Watershed Advisory Groups
Watershed advisory groups (WAGs) are groups of citizens that provide DEQ with local public input and guidance regarding specific watersheds during TMDL development. The WAG provides an opportunity for concerned and involved citizens to be involved with the TMDL process from start to finish. The WAG does not typically write the TMDL document but is an integral part of the process; its input is given great weight in TMDL development and implementation.
Because pollution reduction is often associated with economic, social, and/or cultural impacts, it is important that WAG membership reflect a balanced representation of the interests in the watershed. The individual WAG members come from a broad cross section of the community. The DEQ director appoints WAG members after receiving input from the appropriate basin advisory group.
The size and interests of a WAG vary depending on the community’s level of interest and the complexity of the issues in the watershed. As appropriate, WAG members include representatives from the agriculture, mining, forest products, livestock, and water-based recreation industries; point source dischargers; local government; Native American tribes; environmental groups; and affected land management or regulatory agencies.
A person does not need to be a water quality expert to serve on a WAG. The WAG is not formed for its technical and regulatory expertise but as a source of local information. Individuals who live or work within a subbasin are the experts on that subbasin.
WAGs help DEQ identify local concerns regarding water quality, provide qualitative and quantitative data, and address the relevance of anecdotal information. The legal and technical aspects of a TMDL are largely outside the WAG’s influence and are the responsibility of technical experts from state and federal agencies. These experts write the bulk of the TMDL. It is their job to assess and quantify water quality problems, specify the amount of pollution reduction necessary to meet water quality standards, and develop options to allocate the necessary pollutant limits among the various pollutant sources in the watershed.
The following are key responsibilities of WAGs:
- Advise the TMDL authors on matters of concern to the community.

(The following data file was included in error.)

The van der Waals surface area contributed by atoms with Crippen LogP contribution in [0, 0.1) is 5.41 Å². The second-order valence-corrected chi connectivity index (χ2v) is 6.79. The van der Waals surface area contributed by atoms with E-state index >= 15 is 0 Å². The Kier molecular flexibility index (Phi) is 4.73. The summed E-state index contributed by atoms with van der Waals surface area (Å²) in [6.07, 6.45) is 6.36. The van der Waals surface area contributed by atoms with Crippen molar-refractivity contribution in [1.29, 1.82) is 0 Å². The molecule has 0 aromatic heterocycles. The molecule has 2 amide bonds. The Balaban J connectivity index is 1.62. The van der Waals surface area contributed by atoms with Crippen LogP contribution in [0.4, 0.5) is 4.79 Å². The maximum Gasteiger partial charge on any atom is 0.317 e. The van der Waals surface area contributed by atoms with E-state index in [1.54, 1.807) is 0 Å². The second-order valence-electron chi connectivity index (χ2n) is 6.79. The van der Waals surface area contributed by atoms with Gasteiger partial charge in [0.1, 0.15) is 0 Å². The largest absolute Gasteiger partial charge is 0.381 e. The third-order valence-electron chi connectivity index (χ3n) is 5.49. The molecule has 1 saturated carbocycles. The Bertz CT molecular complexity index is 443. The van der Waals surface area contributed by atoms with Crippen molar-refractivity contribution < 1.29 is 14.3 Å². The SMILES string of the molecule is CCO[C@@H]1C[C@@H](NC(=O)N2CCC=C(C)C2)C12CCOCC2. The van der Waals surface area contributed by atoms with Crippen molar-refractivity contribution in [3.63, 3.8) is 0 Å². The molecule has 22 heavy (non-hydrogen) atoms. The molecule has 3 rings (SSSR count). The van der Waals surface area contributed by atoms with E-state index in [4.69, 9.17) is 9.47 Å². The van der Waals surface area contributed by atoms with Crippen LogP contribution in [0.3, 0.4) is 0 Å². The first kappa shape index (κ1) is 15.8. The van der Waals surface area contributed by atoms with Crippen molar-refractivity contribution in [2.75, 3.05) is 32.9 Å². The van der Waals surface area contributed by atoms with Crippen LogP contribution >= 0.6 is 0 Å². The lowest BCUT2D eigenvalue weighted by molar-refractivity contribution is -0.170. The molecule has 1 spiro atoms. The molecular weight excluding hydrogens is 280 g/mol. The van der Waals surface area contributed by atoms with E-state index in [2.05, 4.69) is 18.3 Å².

- Contribute to the education of watershed residents on water quality issues.
- Help identify contributing pollution sources in the watershed.
- Assist in dividing pollution reduction allocations among contributors.
- Recommend specific actions needed to effectively control sources of pollution.
- Help develop and set in motion an implementation plan needed to meet the water quality targets identified in the TMDL.
On average, TMDLs take about two years to develop. During certain periods, the focus may be on data collection, and a WAG may only meet once every few months. However, when critical policy decisions are being made on issues such as load allocations, a WAG may meet more frequently (e.g., several times per month). The WAG's involvement continues through the implementation phase of the TMDL.
To the degree possible, regulatory agencies try to incorporate WAG recommendations into the TMDL. Experience has shown that a TMDL that is supported by the community is far more likely to succeed during implementation than one that is not. In some cases, however, WAG recommendations conflict with regulatory or statutory requirements.
If the WAG disagrees with the TMDL or subbasin assessment, that position and the basis for that position are documented in the public notice of availability of the TMDL for public comment and in the TMDL submission to EPA. The final document also contains the WAG's position and DEQ's response to it.